• ABQ Green Room

Album Review: It’s Fine by Red Light Cameras

Updated: Jul 12

By August Edwards


Brevity and backbone illuminate the brutal truth in Red Light Camera’s new album It’s Fine. The album will be available to stream everywhere on Friday, March 18th.


Red Light Cameras are a garage pop band with blue-ribbon strength. It’s Fine is fresh to their sound; it’s sparser, which heightens their impact. One salient distinction is the striking dominance of the bass, which has rocketed their overall sound into confident terrain. The band has always been fun, but the album has a clean boldness from barebones punk spirit.



It’s Fine has been in the works since 2019; the pandemic brought on a rerecording and lineup changes. So much has happened that there’s an undeniable veil of electricity around the release. The iteration of RLC on the album is Amanda Machon (vocals), Barney Lopez (bass), Mag Kim (guitar), and Joe Gonzalez (drums).


As usual, livewire Machon owns “Damn” with her resplendent—and at times, cutthroat—vocal style. “Damn” embodies the overarching theme of It’s Fine. The track is aggressive but secure, arguably crass with a debonair swagger. At the end of the day, it’s about being true to yourself and rocking out to your own tune. The band convinces you not to give a damn, thus winning your trust for the tracks to follow.


After “Damn” is a quick succession of “screw you” tunes. I got lost in the album's attitude—encouraged by an easy pulse, I followed Machon along and found my own resilience. However, listeners quickly learn that not giving a damn comes with particular yet certain consequences.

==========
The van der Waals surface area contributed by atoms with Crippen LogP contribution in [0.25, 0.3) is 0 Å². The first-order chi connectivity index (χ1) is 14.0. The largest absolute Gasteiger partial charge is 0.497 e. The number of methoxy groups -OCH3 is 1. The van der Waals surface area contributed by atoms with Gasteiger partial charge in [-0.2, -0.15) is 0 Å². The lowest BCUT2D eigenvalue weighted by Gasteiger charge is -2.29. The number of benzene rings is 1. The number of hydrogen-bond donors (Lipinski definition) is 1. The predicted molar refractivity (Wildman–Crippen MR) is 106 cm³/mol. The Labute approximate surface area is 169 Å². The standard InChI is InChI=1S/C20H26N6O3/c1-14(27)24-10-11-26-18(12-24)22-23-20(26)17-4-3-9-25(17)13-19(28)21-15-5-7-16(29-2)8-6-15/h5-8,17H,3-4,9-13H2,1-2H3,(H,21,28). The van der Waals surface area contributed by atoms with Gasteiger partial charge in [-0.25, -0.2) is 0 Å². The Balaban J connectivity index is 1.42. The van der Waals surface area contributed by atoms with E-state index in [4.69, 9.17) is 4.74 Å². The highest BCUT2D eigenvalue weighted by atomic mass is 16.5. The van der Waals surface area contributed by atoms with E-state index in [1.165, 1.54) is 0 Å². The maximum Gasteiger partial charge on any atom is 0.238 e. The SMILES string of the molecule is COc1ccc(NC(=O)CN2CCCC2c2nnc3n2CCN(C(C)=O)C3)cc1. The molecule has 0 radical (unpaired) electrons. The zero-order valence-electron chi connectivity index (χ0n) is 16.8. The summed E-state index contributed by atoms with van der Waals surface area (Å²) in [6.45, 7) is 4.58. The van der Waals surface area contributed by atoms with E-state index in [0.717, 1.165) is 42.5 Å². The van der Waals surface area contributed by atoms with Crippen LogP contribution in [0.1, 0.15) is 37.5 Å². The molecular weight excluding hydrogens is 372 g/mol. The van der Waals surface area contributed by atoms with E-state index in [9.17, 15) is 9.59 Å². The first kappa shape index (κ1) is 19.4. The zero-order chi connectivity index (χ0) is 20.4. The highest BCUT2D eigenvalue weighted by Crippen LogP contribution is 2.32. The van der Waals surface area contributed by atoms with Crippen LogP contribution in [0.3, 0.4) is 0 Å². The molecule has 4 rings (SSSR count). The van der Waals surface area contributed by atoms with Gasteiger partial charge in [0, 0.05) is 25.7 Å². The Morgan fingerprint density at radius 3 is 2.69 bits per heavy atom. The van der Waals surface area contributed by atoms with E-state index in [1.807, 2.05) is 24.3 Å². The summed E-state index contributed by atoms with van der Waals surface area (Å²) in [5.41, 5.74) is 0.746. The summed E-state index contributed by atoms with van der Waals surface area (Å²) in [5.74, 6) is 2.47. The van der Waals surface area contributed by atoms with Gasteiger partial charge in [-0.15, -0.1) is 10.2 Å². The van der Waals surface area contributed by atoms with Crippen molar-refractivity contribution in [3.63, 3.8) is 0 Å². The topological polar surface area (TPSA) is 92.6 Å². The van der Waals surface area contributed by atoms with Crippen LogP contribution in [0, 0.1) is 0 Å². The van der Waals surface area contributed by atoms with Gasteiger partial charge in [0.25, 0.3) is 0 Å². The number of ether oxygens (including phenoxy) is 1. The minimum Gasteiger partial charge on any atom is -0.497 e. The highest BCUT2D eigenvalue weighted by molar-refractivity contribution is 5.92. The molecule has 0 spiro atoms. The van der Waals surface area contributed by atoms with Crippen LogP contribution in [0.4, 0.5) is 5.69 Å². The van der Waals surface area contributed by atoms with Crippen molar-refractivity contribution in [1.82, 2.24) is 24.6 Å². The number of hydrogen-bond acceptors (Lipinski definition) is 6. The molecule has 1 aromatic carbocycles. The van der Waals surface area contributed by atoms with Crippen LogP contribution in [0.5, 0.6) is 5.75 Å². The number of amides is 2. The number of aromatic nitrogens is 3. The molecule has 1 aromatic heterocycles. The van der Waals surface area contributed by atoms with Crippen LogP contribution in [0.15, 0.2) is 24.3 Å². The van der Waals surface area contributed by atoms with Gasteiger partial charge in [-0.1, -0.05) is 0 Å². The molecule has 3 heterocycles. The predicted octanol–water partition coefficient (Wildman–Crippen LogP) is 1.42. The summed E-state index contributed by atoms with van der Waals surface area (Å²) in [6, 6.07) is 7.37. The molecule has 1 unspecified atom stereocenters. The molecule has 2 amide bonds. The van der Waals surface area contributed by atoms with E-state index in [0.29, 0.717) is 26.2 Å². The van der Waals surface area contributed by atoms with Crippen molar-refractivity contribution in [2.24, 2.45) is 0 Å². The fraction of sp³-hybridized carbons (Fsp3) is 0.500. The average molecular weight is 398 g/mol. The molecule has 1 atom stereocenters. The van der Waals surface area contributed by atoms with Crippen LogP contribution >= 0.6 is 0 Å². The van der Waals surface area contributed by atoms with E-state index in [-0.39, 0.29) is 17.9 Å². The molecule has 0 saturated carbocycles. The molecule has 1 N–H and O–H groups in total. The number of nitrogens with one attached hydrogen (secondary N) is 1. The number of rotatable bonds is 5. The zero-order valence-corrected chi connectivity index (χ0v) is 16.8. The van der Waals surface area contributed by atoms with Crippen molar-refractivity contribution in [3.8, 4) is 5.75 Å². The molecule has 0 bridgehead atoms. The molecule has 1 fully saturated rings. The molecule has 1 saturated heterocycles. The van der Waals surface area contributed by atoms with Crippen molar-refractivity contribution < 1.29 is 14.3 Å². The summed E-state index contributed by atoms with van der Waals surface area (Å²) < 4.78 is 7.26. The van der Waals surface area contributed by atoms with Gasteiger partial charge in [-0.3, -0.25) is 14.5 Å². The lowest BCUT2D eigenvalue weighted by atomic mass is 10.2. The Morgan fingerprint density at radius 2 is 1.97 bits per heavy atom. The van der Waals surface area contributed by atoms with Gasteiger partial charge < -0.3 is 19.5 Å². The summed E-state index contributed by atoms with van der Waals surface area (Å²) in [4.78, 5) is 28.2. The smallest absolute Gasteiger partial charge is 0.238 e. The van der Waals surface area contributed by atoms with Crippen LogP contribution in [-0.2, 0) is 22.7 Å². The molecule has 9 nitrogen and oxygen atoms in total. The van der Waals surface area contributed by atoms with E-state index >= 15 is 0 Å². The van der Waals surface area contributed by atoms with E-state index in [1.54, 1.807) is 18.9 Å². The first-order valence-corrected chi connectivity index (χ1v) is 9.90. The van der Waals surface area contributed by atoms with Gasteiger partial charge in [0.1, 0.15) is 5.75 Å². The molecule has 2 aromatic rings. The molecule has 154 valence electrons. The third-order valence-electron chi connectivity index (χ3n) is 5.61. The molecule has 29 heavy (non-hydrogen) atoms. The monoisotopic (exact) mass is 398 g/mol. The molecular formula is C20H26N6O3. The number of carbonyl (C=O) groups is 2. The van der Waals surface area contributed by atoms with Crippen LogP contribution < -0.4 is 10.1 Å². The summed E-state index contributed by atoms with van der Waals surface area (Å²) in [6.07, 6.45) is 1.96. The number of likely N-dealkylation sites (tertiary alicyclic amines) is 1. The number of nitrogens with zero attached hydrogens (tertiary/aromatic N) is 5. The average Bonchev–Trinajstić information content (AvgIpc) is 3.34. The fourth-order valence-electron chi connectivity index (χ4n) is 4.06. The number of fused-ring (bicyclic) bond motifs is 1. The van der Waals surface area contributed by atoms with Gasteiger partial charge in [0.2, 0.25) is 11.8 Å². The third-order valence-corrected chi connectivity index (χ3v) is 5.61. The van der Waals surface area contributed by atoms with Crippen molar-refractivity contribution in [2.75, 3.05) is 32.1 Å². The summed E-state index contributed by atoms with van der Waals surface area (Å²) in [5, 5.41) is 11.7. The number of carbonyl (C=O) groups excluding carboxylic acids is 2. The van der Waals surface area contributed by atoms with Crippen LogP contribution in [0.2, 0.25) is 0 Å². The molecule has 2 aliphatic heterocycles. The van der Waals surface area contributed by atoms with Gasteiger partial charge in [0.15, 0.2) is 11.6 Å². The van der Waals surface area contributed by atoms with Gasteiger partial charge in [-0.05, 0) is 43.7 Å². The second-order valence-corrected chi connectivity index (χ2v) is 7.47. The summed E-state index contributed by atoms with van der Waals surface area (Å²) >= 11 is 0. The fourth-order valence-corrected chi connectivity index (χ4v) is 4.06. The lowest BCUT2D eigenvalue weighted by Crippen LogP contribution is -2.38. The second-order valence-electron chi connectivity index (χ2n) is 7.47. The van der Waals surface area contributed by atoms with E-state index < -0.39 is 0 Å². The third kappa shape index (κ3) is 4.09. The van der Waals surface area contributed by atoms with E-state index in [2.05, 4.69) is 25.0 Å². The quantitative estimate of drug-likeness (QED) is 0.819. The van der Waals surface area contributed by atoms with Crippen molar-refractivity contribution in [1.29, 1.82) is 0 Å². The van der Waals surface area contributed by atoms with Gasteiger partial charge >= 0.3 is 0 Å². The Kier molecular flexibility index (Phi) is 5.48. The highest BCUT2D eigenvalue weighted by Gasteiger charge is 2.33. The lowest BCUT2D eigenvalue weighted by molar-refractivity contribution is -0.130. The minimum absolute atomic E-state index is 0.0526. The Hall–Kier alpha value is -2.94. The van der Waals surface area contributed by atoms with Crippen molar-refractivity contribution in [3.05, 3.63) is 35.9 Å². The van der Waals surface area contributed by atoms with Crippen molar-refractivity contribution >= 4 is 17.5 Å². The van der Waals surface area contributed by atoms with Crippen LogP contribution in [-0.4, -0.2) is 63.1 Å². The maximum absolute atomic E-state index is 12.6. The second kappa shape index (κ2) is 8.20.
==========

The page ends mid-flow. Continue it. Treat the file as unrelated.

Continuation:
It’s Fine is deviously forceful. It tricks you into finding liberation and then it knocks you on your ass in the funniest of ways. I think the album’s main goal is to force the listener to come to terms with their oneness, which is not an easy task. We each have a high-tech, built-in repellent for self-actualization. It’s Fine is an album that could function as a tool for identity. But before we get knocked down, we're magnificently built up.


Lopez plunks down a juicy bassline to open “Better Off,” emphasizing the band’s decidedly grunge sting. The song is about coming alive around someone else while knowing you’re better off alone. “Hope I’m Wrong” explores suspicions of unfaithfulness in a relationship, but the tone is so happy-go-lucky that we know our inner peace is going to get us through. The reality this song lives in is one that I personally strive to experience—Machon sings an example of tenacity during testing times.


The surf rock tune “Little Sorry” playfully wrestles with accountability while acknowledging a burgeoning out-of-control pattern; “It’s okay, I think I’ll be fine / I’m just kind of going out of my mind.” There’s an admission of needing to be saved from oneself, and while the speaker weakly tries to shift blame onto the stars, we see indication of personal growth.


Sometimes it’s easy to think of your fucked-up self as someone else. I didn’t do that—you did that. You messed up my life. You alienated me. You pushed them away. Have you found yourself saying to someone you love, “That wasn’t really me!” when you irrevocably mess up? I have. I found that the final track on It’s Fine brings to life this struggle.